Knowledge, attitudes and practices of oral health professionals with regard to the hepatitis B virus in their workplace, Harare
Objective: To assess the knowledge, attitudes and practices of Harare oral health professionals regarding Hepatitis B Virus (HBV) in the workplace.
Design: A cross sectional study was conducted using a structured 36 item interviewer administered questionnaire to collect data from consenting participants.
Setting: The study was conducted at private and public dental practices in Harare.
Participants: Oral health professionals comprising dentists, dental therapists and technicians were purposively sampled and interviewed.
Results: Eighty nine study participants were interviewed. Seventy four (83%) and 69 participants (77.5%) knew about the potential transmission through contact with blood and saliva respectively. Forty seven (52.8%) participants knew that HBV infection is incurable. Thirty five participants (39.3%) were unaware of the ability of HBV to remain infective in dried blood. Although 22 participants (25%) stated that there was potential for transmission of HBV to patients at their workplace, 81participants (92%) felt they were at risk of contracting HBV infection at work. Sixty one participants (69%) reported being vaccinated, but on verifying the vaccine doses the participants received, 35 (39.3%) received three doses, 15(17%) two doses and 11 (12.4%) one dose. Forty six per cent of the fully vaccinated participants (16 of 35) had a post-HBV vaccination test. Seventy nine (87%) and 83(93.3%) professionals stated consistent use of face masks and gloves during procedures respectively.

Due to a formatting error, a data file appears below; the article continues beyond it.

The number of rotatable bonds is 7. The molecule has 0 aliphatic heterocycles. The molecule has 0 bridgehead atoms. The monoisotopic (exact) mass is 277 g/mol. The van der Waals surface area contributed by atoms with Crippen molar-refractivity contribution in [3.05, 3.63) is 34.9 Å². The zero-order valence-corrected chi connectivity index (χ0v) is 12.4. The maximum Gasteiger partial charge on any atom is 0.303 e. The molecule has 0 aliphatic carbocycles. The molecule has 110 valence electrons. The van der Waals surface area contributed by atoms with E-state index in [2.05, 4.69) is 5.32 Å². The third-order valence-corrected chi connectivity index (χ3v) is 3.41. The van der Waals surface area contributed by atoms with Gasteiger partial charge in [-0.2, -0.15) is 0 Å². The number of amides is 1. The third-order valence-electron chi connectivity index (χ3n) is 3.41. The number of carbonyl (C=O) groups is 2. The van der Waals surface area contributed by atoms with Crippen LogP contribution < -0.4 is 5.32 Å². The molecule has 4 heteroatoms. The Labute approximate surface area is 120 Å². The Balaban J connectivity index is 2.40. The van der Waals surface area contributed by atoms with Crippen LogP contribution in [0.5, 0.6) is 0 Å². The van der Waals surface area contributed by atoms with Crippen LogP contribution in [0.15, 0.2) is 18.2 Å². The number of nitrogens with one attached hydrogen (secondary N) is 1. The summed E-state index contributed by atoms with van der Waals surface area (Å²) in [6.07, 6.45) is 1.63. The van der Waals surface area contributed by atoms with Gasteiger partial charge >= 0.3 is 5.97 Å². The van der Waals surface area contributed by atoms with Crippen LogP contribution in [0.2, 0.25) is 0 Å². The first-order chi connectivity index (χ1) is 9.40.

Conclusion: Although the oral health professionals in Harare appreciated the risk of HBV transmission in dental settings, they had incomplete knowledge of HBV infection and there was poor uptake of HBV vaccination among these professionals.